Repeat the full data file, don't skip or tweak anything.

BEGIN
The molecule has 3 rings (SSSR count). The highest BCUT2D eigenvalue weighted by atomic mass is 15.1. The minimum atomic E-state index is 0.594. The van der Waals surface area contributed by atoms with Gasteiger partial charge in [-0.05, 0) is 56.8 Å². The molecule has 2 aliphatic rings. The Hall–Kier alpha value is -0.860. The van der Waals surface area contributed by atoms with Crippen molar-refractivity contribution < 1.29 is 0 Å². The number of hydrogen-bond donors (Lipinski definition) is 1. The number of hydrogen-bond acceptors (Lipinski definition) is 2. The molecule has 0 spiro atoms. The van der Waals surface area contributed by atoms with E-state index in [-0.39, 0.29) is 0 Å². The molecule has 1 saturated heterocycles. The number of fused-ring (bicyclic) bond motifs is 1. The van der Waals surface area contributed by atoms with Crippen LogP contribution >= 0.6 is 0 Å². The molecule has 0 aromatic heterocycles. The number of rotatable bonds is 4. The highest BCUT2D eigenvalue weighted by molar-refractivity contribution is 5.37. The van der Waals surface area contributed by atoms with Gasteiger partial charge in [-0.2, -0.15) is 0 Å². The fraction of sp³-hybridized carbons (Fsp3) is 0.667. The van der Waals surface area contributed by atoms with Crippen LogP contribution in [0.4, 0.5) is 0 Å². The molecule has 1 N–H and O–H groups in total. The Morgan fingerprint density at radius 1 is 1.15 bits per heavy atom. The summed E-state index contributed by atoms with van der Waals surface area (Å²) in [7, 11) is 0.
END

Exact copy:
The molecule has 3 rings (SSSR count). The highest BCUT2D eigenvalue weighted by atomic mass is 15.1. The minimum atomic E-state index is 0.594. The van der Waals surface area contributed by atoms with Gasteiger partial charge in [-0.05, 0) is 56.8 Å². The molecule has 2 aliphatic rings. The Hall–Kier alpha value is -0.860. The van der Waals surface area contributed by atoms with Crippen molar-refractivity contribution < 1.29 is 0 Å². The number of hydrogen-bond donors (Lipinski definition) is 1. The number of hydrogen-bond acceptors (Lipinski definition) is 2. The molecule has 0 spiro atoms. The van der Waals surface area contributed by atoms with E-state index in [-0.39, 0.29) is 0 Å². The molecule has 1 saturated heterocycles. The number of fused-ring (bicyclic) bond motifs is 1. The van der Waals surface area contributed by atoms with Crippen LogP contribution >= 0.6 is 0 Å². The molecule has 0 aromatic heterocycles. The number of rotatable bonds is 4. The highest BCUT2D eigenvalue weighted by molar-refractivity contribution is 5.37. The van der Waals surface area contributed by atoms with Gasteiger partial charge in [-0.2, -0.15) is 0 Å². The fraction of sp³-hybridized carbons (Fsp3) is 0.667. The van der Waals surface area contributed by atoms with Crippen LogP contribution in [0.4, 0.5) is 0 Å². The molecule has 1 N–H and O–H groups in total. The Morgan fingerprint density at radius 1 is 1.15 bits per heavy atom. The summed E-state index contributed by atoms with van der Waals surface area (Å²) in [7, 11) is 0.